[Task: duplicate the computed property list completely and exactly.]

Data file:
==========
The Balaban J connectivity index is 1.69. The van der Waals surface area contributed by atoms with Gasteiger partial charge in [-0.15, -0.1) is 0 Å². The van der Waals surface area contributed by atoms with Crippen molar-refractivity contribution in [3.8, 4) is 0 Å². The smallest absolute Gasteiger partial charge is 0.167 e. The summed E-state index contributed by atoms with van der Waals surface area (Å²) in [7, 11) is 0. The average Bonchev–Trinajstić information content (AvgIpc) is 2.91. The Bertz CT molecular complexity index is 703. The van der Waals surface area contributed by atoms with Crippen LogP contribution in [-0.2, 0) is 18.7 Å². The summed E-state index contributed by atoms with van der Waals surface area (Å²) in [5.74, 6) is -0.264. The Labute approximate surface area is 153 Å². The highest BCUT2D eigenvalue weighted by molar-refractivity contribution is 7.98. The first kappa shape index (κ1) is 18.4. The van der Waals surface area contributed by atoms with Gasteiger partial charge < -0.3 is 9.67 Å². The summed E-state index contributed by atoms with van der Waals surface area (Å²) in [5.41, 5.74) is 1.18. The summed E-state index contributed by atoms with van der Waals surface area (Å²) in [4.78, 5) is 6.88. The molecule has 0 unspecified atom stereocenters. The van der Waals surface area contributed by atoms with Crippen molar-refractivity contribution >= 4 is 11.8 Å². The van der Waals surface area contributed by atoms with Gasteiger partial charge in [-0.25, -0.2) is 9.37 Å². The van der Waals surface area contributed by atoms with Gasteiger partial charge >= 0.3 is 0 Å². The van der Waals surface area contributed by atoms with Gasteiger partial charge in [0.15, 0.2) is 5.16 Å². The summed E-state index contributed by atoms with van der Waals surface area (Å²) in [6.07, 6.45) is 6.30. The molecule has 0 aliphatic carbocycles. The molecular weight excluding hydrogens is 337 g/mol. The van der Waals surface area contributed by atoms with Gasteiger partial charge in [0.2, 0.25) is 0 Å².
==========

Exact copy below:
The Balaban J connectivity index is 1.69. The van der Waals surface area contributed by atoms with Gasteiger partial charge in [-0.15, -0.1) is 0 Å². The van der Waals surface area contributed by atoms with Crippen molar-refractivity contribution in [3.8, 4) is 0 Å². The smallest absolute Gasteiger partial charge is 0.167 e. The summed E-state index contributed by atoms with van der Waals surface area (Å²) in [7, 11) is 0. The average Bonchev–Trinajstić information content (AvgIpc) is 2.91. The Bertz CT molecular complexity index is 703. The van der Waals surface area contributed by atoms with Crippen LogP contribution in [-0.2, 0) is 18.7 Å². The summed E-state index contributed by atoms with van der Waals surface area (Å²) in [5.74, 6) is -0.264. The Labute approximate surface area is 153 Å². The highest BCUT2D eigenvalue weighted by molar-refractivity contribution is 7.98. The first kappa shape index (κ1) is 18.4. The van der Waals surface area contributed by atoms with Gasteiger partial charge < -0.3 is 9.67 Å². The summed E-state index contributed by atoms with van der Waals surface area (Å²) in [5.41, 5.74) is 1.18. The summed E-state index contributed by atoms with van der Waals surface area (Å²) in [4.78, 5) is 6.88. The molecule has 0 unspecified atom stereocenters. The van der Waals surface area contributed by atoms with Crippen molar-refractivity contribution >= 4 is 11.8 Å². The van der Waals surface area contributed by atoms with Gasteiger partial charge in [-0.25, -0.2) is 9.37 Å². The van der Waals surface area contributed by atoms with Gasteiger partial charge >= 0.3 is 0 Å². The van der Waals surface area contributed by atoms with Gasteiger partial charge in [0.15, 0.2) is 5.16 Å². The summed E-state index contributed by atoms with van der Waals surface area (Å²) in [6.07, 6.45) is 6.30. The molecule has 0 aliphatic carbocycles. The molecular weight excluding hydrogens is 337 g/mol. The van der Waals surface area contributed by atoms with Gasteiger partial charge in [0.2, 0.25) is 0 Å².